According to the U.S. Department of Labor (DOL), its plans to revisit the Family and Medical Leave Act (FMLA) regulations have two goals in mind. The first is to "better protect and suit the needs of workers," the DOL says. The second goal is to "reduce administrative and compliance burdens on employers."
If you have been reading our Morristown, New Jersey Employment Law Blog, you undoubtedly know that our state legislature and Governor Phil Murphy have to a large extent remade important parts of employment law.
Regular readers of our Morristown employment law blog will no doubt recall that in our previous post, we took a look at the recently enacted omnibus law that is bringing significant changes to New Jersey employment law.
As regular readers of our employment law blog know, we try to keep readers apprised of developments in federal and state employment laws and policies. New Jersey recently enacted an omnibus law that all employers should be aware of. The measure expands employee benefits in several key areas, including unpaid family leave, temporary paid family leave insurance and domestic or sexual violence safety leave.
The Trump administration promised to make federal agencies friendlier toward businesses and employers, and some progress has been made on that goal. Recently, the Department of Labor has taken steps to encourage assisted, voluntary compliance with wage and hour laws.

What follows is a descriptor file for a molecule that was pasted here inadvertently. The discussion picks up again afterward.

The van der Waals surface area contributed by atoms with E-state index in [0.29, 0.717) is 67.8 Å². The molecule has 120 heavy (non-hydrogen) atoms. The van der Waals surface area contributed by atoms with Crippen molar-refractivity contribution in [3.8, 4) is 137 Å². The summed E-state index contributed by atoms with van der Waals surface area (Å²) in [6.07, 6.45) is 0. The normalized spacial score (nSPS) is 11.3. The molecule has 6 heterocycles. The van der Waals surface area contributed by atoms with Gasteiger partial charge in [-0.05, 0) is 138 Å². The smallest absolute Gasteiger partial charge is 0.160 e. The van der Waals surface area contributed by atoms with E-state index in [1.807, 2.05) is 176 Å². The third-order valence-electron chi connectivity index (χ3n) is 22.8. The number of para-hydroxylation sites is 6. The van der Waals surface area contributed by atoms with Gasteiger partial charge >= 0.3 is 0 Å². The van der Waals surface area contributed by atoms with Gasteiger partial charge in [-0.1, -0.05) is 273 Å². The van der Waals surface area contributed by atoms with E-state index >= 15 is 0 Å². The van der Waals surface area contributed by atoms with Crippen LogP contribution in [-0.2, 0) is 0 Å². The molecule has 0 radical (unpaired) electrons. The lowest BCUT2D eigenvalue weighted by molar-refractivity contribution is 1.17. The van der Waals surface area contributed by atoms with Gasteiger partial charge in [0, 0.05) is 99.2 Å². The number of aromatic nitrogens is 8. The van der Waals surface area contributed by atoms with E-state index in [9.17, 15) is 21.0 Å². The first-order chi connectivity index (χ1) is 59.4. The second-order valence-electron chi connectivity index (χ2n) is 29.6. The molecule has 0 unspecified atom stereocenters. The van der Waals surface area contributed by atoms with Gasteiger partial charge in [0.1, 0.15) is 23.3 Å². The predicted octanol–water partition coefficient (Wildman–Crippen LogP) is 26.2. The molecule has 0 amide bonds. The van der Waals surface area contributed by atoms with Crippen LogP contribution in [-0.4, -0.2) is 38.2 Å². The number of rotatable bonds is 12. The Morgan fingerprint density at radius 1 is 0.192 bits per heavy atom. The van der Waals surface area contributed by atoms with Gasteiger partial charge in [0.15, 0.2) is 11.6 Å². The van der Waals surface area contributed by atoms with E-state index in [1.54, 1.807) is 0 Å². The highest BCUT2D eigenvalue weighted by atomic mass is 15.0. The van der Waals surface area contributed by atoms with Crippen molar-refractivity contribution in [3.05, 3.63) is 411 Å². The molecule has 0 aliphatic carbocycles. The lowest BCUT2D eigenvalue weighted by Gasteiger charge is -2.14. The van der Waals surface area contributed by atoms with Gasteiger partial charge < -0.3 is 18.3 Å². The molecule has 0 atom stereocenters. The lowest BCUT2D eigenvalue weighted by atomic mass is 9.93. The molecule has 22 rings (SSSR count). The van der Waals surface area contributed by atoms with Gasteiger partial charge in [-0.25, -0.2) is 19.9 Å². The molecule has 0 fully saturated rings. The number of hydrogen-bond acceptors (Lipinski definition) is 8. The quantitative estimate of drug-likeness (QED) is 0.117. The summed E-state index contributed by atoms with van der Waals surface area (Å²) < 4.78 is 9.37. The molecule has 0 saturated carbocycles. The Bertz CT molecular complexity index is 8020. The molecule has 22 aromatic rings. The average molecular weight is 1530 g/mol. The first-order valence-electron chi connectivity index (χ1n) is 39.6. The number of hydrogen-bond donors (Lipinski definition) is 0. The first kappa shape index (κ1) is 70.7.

If your company has been considering offering paid family and medical leave, now may be the time to act. According to the IRS, the Tax Cuts and Jobs Act established a tax credit for businesses that offer such leave under a compliant policy. Even better, that credit can be taken in 2018, as long as you put a compliant policy in place before Dec. 31 and make it retroactive.
It has been over 50 years since the passage of Title VII of the Civil Rights Act of 1964, but some companies are still running into trouble. Employers are finding themselves liable for discrimination when they treat men and women differently in promotion decisions. Employers can limit their liability for discrimination by adopting objective standards that apply equally to each gender.
In 2017, employee turnover within the restaurant industry was 73 percent. At the Hot Chicken Takeover chain in Columbus, Ohio, that rate is only 39 percent. The difference could be that Hot Chicken Takeover earns employees' loyalty by giving people with complicated work histories or criminal records a real chance at getting a job. The chain is part of the fair chance hiring movement.
If your company works with independent contractors, you may be concerned about the recent litigation surrounding the issue. With the "gig economy" a growing factor in the American economy, workers have been asking courts to rule that they are legally employees rather than contractors.
This past spring was big for followers of progressive political philosophy. The governor signed into law several measures that all New Jersey employers need to heed. This post looks at them both with the goal of encouraging employers to act for the protection of business interests.